A hotel chain has found an unusual way to attract new employees amid the cost of living crisis – by raising salaries.
Premier Inn owner Whitbread has warned its annual costs are likely to rise by as much as £30m to avoid the challenges of a tough staffing market.
Faced with rising demand, the group said it will be making “targeted” pay rises across the company as the industry faces hiring difficulties.
The hospitality industry has seen a stronger-than-expected rebound in trade following the end of pandemic restrictions.
Whitbread – which also owns restaurant chains such as Beefeater and Brewers Fayre – added that bringing forward refurbishment and maintenance projects, as well as some investment in IT, would mean costs will rise by a total of £20m to £30m.
It states: “Labor supply across the hospitality sector remains tight and assuming consumer demand and occupancy remain strong, we expect some additional costs from targeted wage increases.
‘We are also taking the opportunity to frontload our investments in renovation and maintenance projects, as well as to accelerate some additional IT spending that will underpin our market-leading position and drive future profits.’
With inflation rising and household budgets under increasing pressure, wages are not keeping pace with inflation.
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But the Bank of England governor has urged workers not to demand wage increases – in an apparent plea for containing inflation.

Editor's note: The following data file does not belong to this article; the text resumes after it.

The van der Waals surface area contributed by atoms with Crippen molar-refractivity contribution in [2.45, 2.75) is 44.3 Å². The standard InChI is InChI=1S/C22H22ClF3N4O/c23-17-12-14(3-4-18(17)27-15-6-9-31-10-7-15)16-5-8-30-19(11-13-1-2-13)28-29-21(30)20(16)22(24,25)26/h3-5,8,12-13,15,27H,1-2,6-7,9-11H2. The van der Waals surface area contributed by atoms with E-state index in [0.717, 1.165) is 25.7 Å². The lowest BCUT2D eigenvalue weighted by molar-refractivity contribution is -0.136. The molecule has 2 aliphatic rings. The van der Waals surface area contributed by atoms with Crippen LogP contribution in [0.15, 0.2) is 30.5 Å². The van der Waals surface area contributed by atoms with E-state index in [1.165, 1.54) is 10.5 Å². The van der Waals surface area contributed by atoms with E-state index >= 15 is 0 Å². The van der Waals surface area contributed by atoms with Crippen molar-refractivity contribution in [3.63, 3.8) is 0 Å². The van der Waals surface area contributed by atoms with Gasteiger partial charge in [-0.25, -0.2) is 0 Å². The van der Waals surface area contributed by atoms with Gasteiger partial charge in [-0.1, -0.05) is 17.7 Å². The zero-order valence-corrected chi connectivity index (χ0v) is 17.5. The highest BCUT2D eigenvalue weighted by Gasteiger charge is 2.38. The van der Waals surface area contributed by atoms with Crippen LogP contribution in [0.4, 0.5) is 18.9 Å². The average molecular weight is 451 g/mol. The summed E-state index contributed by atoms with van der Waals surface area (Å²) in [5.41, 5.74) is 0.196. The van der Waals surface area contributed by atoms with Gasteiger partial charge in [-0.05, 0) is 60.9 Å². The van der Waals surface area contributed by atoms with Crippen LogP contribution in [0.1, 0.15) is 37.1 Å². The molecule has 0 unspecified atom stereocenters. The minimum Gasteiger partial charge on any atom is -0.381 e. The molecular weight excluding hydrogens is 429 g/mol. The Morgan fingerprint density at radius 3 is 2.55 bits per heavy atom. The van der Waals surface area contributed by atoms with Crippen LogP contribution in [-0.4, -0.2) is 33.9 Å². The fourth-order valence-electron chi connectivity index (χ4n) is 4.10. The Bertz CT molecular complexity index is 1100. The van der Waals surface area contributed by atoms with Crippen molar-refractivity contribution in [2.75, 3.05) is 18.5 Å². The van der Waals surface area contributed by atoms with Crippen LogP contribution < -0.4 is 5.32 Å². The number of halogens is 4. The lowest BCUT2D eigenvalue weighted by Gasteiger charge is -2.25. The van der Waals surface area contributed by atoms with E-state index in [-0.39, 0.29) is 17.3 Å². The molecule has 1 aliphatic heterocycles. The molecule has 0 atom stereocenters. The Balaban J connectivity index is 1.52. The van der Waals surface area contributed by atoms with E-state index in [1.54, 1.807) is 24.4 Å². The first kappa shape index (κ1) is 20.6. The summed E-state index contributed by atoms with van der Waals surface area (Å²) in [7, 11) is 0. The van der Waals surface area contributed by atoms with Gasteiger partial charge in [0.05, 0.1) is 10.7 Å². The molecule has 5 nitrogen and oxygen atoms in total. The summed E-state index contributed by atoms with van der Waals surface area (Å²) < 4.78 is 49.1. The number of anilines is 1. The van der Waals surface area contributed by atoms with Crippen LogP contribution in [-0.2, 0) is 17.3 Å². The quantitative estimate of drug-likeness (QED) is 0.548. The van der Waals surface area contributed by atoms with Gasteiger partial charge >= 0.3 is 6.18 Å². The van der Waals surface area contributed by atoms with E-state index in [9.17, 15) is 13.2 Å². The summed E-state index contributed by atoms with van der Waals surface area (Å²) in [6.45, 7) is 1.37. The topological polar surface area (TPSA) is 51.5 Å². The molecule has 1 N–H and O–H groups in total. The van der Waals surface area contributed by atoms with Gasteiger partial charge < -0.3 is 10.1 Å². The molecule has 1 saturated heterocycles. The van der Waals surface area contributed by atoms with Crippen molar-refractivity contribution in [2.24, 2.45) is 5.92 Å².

Official figures released yesterday showed hospitality job vacancies rose to a record high of 174,000 last month as businesses face the possibility of staff shortages in the summer season.
Figures from the Office for National Statistics show that the total number of job vacancies has risen to a new record of 1.3 million – and more than a tenth of that in hospitality.
UK hospitality saw 83% more vacancies in the three months to May than in the same period in 2019 before the Covid crisis hit.
Whitbread says demand in the UK is beating expectations, with first quarter accommodation sales up 31% from pre-pandemic levels two years ago and 235.6% from a year ago when Covid restrictions hit trade .
Like-for-like sales of accommodations also rose about 21.3% compared to two years ago.
But total UK comparable food and drink sales were still 4.3% below 2019-2020, it added.
In Germany, where the company has opened 40 hotels, it says it has also benefited from a strong recovery in demand, with the Premier Inn’s occupancy rate at 64.7% over the last four weeks of the quarter.
The group said they were about 40% booked during the peak summer season for the second quarter.
Alison Brittain, CEO of Whitbread, said: “The strength of Premier Inn’s recovery in the UK continues to exceed expectations with a particularly strong performance in the first quarter, well above pre-pandemic levels, and we continue to significantly outperform the market.
‘This impressive first quarter performance combined with the improved second quarter outlook gives us greater confidence to deliver a strong first half and stay ahead of the market for the remainder of the year.’
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https://metro.co.uk/2022/06/15/premier-inn-to-raise-pay-for-staff-as-it-faces-hiring-difficulties-16832712/ Premier Inn raises salaries for staff as it faces hiring difficulties